Tuesday, October 18, 2016

a brief Thanksgiving getaway

October. There is so much richness in the sound of it. And so much Contrast. The month is steeped in colour and harvest... and its aftermath. It is a serious month, at once festive and melancholic.

past the hydrangeas and Forget-Me-Not Cabin, over the hedge and beyond the hayfield
the colours glow
We got out for our brief autumn drive this long weekend past, down our choppy road

past some pretty town houses

This one, once a sickly green, has now sold, and invited the town's October tradition of
Pumpkin People to their property

It isn't long before we're past the plazas, our one mall and big box stores before we're into some serious terrain, getting a taste of the wild forest we miss

Here, a miracle of nature and a metaphor of life, to have one's roots cut and still be able to grow in the hardest conditions

The first and only stop we made at this bend in the Gaspereau River, 
as we did last year when we found...

the too-friendly-for-their-own-sake domestic ducks who followed me up to the car. I will never forget their sacred innocence. This is the picture I made of them from memory last year.

The river ran so slowly that it made a great mirror, the bridge's rocky foundation to the left

Reflections at the water's edge

the forest as it rises across the street, beyond the bridge

the river is spotted with golden leaves that move to the right, an eastern path I think

truly a magical spot

a golden show riverside

dark reflections in this sheltered part of the river, a forest mirror

the rising hillside by the bridge's rocky foundation

the river so slow that a marsh has taken hold

a gorgeous leaf, a mirrored Rorschach, doing its best imitation of the river's reflections

a fuzzy wuzzy I name "Spike"

. It was truly glorious and satiated our appetite for forest beauty.
I thought of Leona and all the people I love.

embroidered on off-white denim, whip-stitched to secure the fray

kindness first

Friday, October 14, 2016

wandering Wolfville

So now it's the 8th of October. A Saturday. We didn't clue into the fact that it was Thanksgiving weekend because Wally was on his usual half day weekend shift and, well, life goes on ( though we did plan to make a special meal). Actually, we knew enough to get our library books back before Sunday on the chance that they wouldn't be open for the holiday weekend; so we headed off to Wolfville where we enjoy their library in the old train station.

a strange "V" shaped cloud, like an angel, as we take the quicker route through the backroad

a quintessential country drive

with dear old houses

and farms like this with three silos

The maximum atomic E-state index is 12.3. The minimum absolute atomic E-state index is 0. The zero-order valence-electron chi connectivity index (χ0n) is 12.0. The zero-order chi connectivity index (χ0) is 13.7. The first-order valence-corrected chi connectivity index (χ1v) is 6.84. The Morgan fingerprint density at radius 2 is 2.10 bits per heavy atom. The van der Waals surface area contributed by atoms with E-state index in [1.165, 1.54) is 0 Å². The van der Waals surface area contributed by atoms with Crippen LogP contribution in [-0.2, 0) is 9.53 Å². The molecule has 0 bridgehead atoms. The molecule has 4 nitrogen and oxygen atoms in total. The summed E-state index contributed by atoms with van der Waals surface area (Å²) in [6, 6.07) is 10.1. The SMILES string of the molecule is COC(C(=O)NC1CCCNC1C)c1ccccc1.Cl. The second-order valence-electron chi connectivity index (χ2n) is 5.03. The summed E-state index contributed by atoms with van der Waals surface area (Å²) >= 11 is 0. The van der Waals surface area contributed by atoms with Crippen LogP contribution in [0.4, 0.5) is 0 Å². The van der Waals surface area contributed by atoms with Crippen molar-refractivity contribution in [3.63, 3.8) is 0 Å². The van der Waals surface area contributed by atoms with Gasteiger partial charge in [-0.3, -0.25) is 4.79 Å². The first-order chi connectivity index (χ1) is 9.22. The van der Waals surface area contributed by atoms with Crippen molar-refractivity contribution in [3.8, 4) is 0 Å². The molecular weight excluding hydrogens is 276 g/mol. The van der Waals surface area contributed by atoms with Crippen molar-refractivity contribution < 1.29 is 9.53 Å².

(please forgive the reflections through the car windows)

Here we cross the Cornwallis River in Port Williams at high tide meaning the ocean, at its mouth near the Minas Basin, has not drawn the river's water into the basin at low tide. It has a meander length of approximately 48 km through eastern Kings County, and runs through our town as well, where there is a bird sanctuary in the extensive tidal marshes with lovely walking trails that I have shown you in the past. You can see a dyke here, like a peninsula, as it appears to jut into the river on the right.

Ahead of us are the orchards of Greenwich, houses lined along the slower road we usually take.

Coming into the welcoming town of Wolfville, the Tattingstone Inn

we find ourselves in a massive traffic jam, something we have become so unused to

Lots of time to take pictures like this one of an eagle soaring
with a jet stream and the moon seemingly below it.

the same funky bungalow with its Japanese Maple not much bigger than ours

this lovely old mansard roofed house we barely have time to see at our usual clip

and what's this? a gathering of easy riders

identifying themselves as "Veterans"

a wonderful old Maple on the campus of Acadia University

and the Acadia Gymnasium that I showed you yesterday, which is now housing
the School of Recreation Management and Kinesiology
"Greek" back in 1890 when this wonderful example of Greek Revival was built

a gigantic Idunnowhat Tree

This is what its leaves look like for those of you who might know

I'm guessing it's some sort of nut tree.

Wally found a shortcut finally through a part of the campus (someone followed us on trust I think)
We finally figured out that many parents were visiting their kids for the first time since enrolment.
Anyway, we made it into the library with 12 minutes to spare so
we made up for it by heading off for a walk on this beautiful early evening, "gathering our rosebuds while we may" so to speak

The railroad track along the back of the library is lined in wild roses

Rosehips like little apples

I found the faded leaves on this ruddy bush an interesting contrast

we crossed the road

intending to walk our usual dyke

Sumac and wild asters

when we found a new one (for us) that headed back to Port Williams (from whence we came)

That's Blomidon  in the background (the giant cliff that is also the name of the provincial park that marks the end of the north mountain range as it plunges into the Bay of Fundy- place of the highest tides in the world)

I spied this handsome gull in the little parkette that sits at the foot of the Minas Basin

He regarded me suspiciously as gulls are wont to do

hoping, as always, to find something good to eat.

raspberry leaves

We set off along the dyke and almost immediately see some plovers

such dear little birds

To our left are the mineral rich reclaimed farmlands that the dyke has taken back from the sea...

and my battery died.

I've shown you this bunny before. Here's my thought process illustrated.
You may see what came of this in my next post.

Til next time,
kind thoughts for others and for ourselves.